Selling your house is like continually getting punched in the neck. We’ve got ours on the market right now and I’m not sure if you’ve heard, but there’s some sort of down economy thing going on. I know, weird right?
I had hoped that listing it as “the homestead where Stuff Christians Like was written,” would really drive some foot traffic like Prince Edward Island and Anne of Green Gables, but alas, no luck. (If you want to see the house and freak out my real estate agent at the sudden influx of web traffic, here it is.)
Given the “season of life we’re in right now,” it’s possible that this financial street fight has me thinking about money lately. And when you read the phrase “prosperity gospel” in the title of this post, you probably thought about money too.
But this post isn’t about money. Or pastors in Rolls Royces. Or patron on ice. This post is about something much worse. Something much sneakier. Something much deadlier.
I call it “Bling Backlash.”
A few weeks ago, I wrote about a Boy Scout who instead of doing something he hated like building a park bench to earn his Eagle Scout Badge, he built signs for a Frisbee golf course. I related this to serving the Lord with your gifts. I talked about how when you’re in the zone and doing what you were designed for, it’s not as difficult as trying to be somebody you’re not. I talked about the joy and peace of being smack dab in the middle of God’s will.
Some of the comments on the post caught me off guard:
“It (the post) also doesn’t acknowledge the idea that everything we’re enjoying now could be ripped from us in a second, and that God often allows horrific and terrible things to happen to His servants in a very Job-like sense.”
“I think of Paul and Silas, chained up after being beaten, but still praising God. Were they in the zone?”
I think people raised some valid points, but my concern is simply this:
What does it say about us when we’re faced with a post about God’s goodness and our first reaction is to find examples where life with him is miserable?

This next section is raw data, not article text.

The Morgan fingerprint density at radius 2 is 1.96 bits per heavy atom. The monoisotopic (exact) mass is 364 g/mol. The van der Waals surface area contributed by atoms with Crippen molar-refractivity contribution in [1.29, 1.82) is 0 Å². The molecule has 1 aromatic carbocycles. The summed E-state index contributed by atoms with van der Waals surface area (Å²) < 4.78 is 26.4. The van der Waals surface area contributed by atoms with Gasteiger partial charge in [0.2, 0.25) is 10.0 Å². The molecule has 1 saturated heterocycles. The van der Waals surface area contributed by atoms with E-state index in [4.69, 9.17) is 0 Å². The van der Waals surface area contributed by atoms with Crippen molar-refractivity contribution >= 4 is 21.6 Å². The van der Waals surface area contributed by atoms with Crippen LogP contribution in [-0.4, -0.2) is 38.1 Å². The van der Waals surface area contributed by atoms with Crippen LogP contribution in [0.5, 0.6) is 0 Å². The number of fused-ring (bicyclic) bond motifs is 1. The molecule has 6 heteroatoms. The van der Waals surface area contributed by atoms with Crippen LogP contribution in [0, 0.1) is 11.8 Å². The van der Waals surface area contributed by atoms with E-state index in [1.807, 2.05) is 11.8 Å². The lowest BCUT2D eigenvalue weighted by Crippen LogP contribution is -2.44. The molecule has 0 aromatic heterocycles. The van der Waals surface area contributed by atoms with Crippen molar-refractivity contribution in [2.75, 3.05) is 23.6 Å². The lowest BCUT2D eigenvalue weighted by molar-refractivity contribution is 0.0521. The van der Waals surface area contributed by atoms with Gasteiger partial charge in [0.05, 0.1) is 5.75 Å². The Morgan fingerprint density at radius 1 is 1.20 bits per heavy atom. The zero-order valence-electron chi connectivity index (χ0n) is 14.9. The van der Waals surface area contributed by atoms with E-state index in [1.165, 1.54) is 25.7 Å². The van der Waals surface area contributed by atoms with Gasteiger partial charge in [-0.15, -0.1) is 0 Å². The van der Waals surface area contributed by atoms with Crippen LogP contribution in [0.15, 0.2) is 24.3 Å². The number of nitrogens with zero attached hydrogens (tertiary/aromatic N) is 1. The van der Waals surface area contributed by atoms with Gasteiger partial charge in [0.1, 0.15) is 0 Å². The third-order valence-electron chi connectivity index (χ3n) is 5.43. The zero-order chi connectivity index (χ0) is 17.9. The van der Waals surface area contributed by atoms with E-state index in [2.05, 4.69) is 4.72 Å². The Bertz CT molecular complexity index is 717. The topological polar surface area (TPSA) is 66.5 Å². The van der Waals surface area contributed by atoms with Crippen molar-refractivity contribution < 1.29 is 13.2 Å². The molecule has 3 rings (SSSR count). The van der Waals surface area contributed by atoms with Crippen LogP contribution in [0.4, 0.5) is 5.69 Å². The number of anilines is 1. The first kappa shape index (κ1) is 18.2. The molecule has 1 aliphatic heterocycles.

What does it say about us when our knee-jerk reaction is to quote Job’s life or the chains of Paul’s?
What does it say about us when we can’t quote the horror of faith fast enough?
To me it says we’ve got Bling Backlash. A part of Christianity has become disenfranchised with prosperity gospel. We’ve become frustrated with the idea that a life with God equates a life of money and stuff. (Not that everyone who believes prosperity gospel preaches that, but that’s how it gets mutated sometimes. And I’m not going into detail on prosperity gospel. Folks like Matt Chandler are far smarter at discussing it than I am.)
In response to people who tell you to name and claim a sports car, we run the complete opposite way. We Bling Backlash from one end of the spectrum all the way into the martyr end of the spectrum.
I don’t think we can comprehend grace.
I think the radical, unkempt, uncontrollable nature of grace knocks us over.
It can’t be possible that we get something we can’t earn.
It can’t be possible that despite our circumstances in life, we would at the core, know overwhelming peace.
It has to be too good to be true.
And it is. Grace is too good to be true, but it is true. That’s the very nature of it. That’s not to say life will be easy. Life can be hard and difficult. We are not given an instant solution for our lives we are given an indescribable savior for our lives. I wrote about that exact thing last week. But when it comes to Bling Backlash and our desire to focus on the pain of faith above all else, I think we miss the beauty of grace. I want to see grace like Shaun King, who when nearly destroyed in a car accident begged the nurses in the emergency room, nearly unconscious, to put a note on his chest that read, “I still believe in the goodness of the Lord.”
Next time I write about building Frisbee signs instead of park benches, when I write about the goodness of God, when I pen a blog post about the peace of God or the joy of God, this is what the reaction should be:
“Your post wasn’t big enough!”
“Your words were too small!”
“God’s love is louder than that!”
“God’s love is more 3D than that!”
“You did a poor job capturing its magnitude! You’re insane for thinking WordPress could contain the God of the universe! No blog post could ever hope to hold his greatness of God!”